One Word:       Young Man, I Say To You, Get Up!


Sunday, April 2, 2017

posted Apr 2, 2017, 8:27 PM by Site Administrator



Luke 6:27-49 

Key Verses 6:47,48


I will show you what he is like who comes to me and hears my words and puts them into practice. He is like a man building a house, who dug down deep and laid the foundation on rock. When a flood came, the torrent struck that house but could not shake it, because it was well built.


            First, "Love your enemies" (27-36). In the previous passage, we studied about the disciples' blessed life; they were poor, because nothing gave them meaning or purpose in the world; these poor people, when they found meaning and purpose, joy and happiness in Jesus, left everything behind and followed him. Jesus encouraged them to live as poor people in the world continually, putting their hope in God and pursuing God all the way; when they hunger and when they weep as poor people, they are truly blessed. Otherwise, if they find happiness and meaning in anything else, it is a warning sign. After this teaching, Jesus now gives them a detailed instruction of how they should conduct themselves as his disciples. Look at verses 28 and 29. Let's read these verses together:


"But I tell you who hear me: Love your enemies, do good to those who hate you, bless those who curse you, pray for those who mistreat you.


            Jesus commands his disciples to love their enemies. "Love your enemies." Enemies are those who have done wrong and evil to you that when you think about them, your blood surges and you are angry. How can we love them when we are angry with them? We cannot love our enemies with our emotions because we are angry with them. Jesus does not ask us to love them in that way either. Then, how? Here, love Jesus talks about is agape, God's love, not humanistic love or emotional love. Jesus shows us how we can love our enemies, by saying, "Do good to those who hate you, bless those who curse you, pray for those who mistreat you." With our emotions and feelings, we cannot love them, but we can do what Jesus asks here, maybe, painfully, denying our ill-feelings and emotions against them. Sometimes, we are angry at our enemies; we feel like devouring them and swallowing them up alive in anger, but controlling our anger, we grab their shoulder, and say, "God bless you." Someone has done something wrong against you and as a result, you suffer a lot - that person is your enemy. It is hard to say a good word to him. But controlling your anger, even though it is hard, you say, "I forgive you," because Jesus commands you to do so. Maybe, at that time, your whole body trembles, due to the difficulty of controlling and denying your anger. Surely, it is not easy to love our enemies in this way, but surely, it is not impossible; even though it is really hard, we can do it, maybe, shedding tears due to the pain and sorrow of denying our own emotions and feelings; maybe, holding your fist so tight, you say some good words to your enemies or wish something good for them.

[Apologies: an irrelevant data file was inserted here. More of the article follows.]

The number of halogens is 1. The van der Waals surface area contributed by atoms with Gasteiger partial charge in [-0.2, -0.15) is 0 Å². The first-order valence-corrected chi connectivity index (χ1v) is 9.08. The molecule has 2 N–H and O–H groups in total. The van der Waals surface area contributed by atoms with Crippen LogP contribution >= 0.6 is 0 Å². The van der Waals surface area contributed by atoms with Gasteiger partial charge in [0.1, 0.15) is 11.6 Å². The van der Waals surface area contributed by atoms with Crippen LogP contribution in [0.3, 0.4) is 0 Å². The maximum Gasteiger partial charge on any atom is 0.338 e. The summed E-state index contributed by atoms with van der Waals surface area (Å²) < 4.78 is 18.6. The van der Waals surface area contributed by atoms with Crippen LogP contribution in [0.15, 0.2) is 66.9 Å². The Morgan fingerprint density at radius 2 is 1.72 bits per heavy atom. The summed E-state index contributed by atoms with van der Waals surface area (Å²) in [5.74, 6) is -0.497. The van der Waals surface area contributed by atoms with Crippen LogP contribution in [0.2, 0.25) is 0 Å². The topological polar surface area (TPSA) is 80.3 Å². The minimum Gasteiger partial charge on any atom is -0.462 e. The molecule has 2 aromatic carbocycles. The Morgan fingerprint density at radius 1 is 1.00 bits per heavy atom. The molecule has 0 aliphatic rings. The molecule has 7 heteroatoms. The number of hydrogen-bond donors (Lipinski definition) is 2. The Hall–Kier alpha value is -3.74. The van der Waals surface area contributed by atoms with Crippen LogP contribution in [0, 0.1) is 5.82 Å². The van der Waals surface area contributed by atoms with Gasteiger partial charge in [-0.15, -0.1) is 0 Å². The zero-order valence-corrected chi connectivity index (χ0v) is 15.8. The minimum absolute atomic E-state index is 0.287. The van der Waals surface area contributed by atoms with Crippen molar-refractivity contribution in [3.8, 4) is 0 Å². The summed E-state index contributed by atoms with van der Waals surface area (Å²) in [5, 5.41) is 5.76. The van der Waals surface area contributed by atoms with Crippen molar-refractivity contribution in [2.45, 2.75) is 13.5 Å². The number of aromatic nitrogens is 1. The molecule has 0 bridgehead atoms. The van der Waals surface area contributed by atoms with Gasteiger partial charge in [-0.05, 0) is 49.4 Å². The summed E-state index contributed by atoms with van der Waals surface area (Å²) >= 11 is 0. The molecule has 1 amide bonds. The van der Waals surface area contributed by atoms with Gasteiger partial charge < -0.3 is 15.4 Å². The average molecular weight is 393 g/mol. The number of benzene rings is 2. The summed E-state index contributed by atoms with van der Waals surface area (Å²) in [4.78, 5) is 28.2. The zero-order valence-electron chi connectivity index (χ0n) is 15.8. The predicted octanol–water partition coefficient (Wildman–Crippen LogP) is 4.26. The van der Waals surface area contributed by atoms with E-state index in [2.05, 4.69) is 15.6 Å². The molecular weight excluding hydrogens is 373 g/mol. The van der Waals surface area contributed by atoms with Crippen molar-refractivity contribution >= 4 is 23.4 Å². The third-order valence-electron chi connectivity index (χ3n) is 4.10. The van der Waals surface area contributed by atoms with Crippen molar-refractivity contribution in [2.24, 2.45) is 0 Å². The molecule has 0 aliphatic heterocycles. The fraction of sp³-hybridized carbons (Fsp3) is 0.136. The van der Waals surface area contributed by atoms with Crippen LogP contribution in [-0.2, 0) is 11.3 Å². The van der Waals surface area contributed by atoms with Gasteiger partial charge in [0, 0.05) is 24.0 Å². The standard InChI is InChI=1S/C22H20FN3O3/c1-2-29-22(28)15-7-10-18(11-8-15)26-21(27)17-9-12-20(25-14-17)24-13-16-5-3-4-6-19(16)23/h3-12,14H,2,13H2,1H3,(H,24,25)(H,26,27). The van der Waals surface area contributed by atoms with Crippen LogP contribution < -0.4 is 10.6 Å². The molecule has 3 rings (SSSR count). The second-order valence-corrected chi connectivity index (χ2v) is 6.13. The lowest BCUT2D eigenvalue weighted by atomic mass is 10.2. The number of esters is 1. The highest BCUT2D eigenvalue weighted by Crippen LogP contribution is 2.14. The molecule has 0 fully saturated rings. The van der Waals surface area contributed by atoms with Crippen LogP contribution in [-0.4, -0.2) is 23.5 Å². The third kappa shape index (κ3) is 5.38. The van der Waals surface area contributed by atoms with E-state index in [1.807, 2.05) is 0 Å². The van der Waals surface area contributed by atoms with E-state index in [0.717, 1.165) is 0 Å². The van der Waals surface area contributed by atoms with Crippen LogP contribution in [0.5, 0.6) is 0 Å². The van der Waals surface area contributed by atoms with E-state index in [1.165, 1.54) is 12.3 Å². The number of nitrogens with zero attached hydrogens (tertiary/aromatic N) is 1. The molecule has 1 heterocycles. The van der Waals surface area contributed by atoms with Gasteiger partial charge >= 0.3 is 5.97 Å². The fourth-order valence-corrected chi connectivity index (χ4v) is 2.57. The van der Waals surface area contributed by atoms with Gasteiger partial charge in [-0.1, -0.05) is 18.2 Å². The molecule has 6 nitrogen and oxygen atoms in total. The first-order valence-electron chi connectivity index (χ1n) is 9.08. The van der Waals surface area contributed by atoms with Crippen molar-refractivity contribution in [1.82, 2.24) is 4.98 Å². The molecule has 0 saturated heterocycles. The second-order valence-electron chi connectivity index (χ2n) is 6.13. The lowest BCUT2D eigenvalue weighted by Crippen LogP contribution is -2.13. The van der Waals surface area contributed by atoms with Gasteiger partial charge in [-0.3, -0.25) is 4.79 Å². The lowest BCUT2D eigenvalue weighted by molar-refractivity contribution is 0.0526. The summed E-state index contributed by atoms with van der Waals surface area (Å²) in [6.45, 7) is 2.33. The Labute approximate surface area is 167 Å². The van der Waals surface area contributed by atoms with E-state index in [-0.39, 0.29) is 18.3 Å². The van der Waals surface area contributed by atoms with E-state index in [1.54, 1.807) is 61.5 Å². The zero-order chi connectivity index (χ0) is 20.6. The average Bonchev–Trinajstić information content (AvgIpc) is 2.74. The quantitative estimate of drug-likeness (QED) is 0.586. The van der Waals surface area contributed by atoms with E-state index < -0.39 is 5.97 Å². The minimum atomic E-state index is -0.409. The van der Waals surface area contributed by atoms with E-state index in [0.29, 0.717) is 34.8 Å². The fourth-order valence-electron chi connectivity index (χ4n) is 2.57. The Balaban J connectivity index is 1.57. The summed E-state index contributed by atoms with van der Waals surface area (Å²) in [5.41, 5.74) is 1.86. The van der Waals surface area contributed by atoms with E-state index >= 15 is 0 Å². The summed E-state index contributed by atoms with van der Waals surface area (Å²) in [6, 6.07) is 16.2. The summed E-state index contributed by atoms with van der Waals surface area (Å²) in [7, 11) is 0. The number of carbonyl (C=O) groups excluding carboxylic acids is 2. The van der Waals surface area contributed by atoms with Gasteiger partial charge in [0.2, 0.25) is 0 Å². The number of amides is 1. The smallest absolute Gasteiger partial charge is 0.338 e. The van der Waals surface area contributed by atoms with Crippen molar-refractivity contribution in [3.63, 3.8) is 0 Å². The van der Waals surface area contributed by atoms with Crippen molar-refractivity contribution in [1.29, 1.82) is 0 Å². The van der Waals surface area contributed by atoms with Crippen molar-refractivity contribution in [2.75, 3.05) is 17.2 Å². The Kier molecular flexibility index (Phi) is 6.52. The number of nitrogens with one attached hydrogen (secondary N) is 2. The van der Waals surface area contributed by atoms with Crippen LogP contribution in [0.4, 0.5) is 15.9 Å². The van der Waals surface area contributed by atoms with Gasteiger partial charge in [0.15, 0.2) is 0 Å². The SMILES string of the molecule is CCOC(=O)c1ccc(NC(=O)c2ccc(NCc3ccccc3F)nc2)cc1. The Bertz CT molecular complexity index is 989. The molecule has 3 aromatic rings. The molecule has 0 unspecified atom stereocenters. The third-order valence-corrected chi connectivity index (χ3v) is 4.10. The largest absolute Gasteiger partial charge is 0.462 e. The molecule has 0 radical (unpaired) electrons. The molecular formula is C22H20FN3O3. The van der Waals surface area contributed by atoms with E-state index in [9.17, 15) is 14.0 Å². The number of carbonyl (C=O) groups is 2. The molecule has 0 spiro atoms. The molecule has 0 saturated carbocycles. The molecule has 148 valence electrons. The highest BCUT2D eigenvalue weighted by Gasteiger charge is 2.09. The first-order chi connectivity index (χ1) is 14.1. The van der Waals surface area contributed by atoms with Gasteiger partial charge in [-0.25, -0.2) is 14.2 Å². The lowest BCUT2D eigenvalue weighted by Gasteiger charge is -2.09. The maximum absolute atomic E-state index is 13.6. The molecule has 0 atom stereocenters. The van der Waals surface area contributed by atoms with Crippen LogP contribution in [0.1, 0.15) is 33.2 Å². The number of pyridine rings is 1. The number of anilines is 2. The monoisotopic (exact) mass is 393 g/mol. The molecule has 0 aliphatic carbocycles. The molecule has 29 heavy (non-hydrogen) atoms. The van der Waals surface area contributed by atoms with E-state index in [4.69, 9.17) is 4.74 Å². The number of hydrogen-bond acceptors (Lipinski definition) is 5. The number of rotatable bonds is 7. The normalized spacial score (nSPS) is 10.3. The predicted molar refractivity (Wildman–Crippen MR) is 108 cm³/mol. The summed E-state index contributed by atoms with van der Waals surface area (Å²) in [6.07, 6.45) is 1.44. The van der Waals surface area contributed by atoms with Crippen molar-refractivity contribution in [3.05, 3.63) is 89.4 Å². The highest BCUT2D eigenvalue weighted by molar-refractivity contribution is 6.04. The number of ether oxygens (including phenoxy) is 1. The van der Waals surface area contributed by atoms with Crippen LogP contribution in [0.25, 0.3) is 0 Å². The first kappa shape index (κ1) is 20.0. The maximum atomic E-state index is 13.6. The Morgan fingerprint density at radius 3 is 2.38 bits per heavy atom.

Many people dwell in their anger all the way and do crazy things; or they perish in anger; they are controlled and conquered by their ill-emotions and feelings. But Jesus teaches us, instead of cursing and retaliating, to do something good to our enemies, or say good words to them, wish something good for them, and even pray for them. By doing so, we are not controlled by our ill-feelings and emotions; instead, despite our anger or pains inside, we still do good to them. This is how we can overcome evil by doing good. This is the way Jesus wants us to live our life as his disciples. When we do so, a miracle happens. When we love our enemies despite our ill-emotions and feelings, we come to experience that love for even our enemies grows in us that we come to love them even with our hearts - this is mysterious. By loving our enemies in the way Jesus describes, our inner person is being beautified and sanctified. This is indeed a mysterious miracle. Then, we can really wish good for them and pray for their souls sincerely.


Look at verses 29 through 31. Let's read these verses together:


29  If someone strikes you on one cheek, turn to him the other also. If someone takes your cloak, do not stop him from taking your tunic. 30  Give to everyone who asks you, and if anyone takes what belongs to you, do not demand it back. 31  Do to others as you would have them do to you.


            Now the disciples' expression of love for their enemies grows more practical, strong and direct. Before, it was about doing good to them, or blessing them or praying for them, denying our own ill-feelings. But now, it is more direct, practical and personal - someone slaps on your cheek - such a sense of humiliation, but instead of retaliating, you give in; money is concerned, yet you are not so materialistic, instead, you are willing to taste loss in love. In that way, as you practice love, as you struggle to do good to your enemies, bless them and pray for them instead of retaliating, your inner person is being beautified in love and you grow as real men and women of love.


            Loving our enemies is not easy; it is painful; with deep pains and sorrows of not expressing our anger to our enemies, we struggle to love our enemies, because this is Jesus' command for us; it is indeed painful. But amazingly, when we obey this command enduring all inner pains, sorrows and anger, we begin to grow as beautiful men and women of love, being able to really love our enemies - shocking the world. Such people are Jesus' disciples. Christianity is full of such an amazing and wonderful story of love - how one woman missionary in India forgave those who killed her husband and her two sons in fire, how a Korean pastor saved from execution and adopted a North Korean communist soldier who had killed his two sons, as his own son. Jesus commands us, "Love your enemies." This is not a suggestion; this is not optional; this is Jesus' command for us. We must obey it whether we feel like doing it or not. When you obey, a miracle happens. Eventually, loving our enemies is for ourselves - our inner person is being beautified.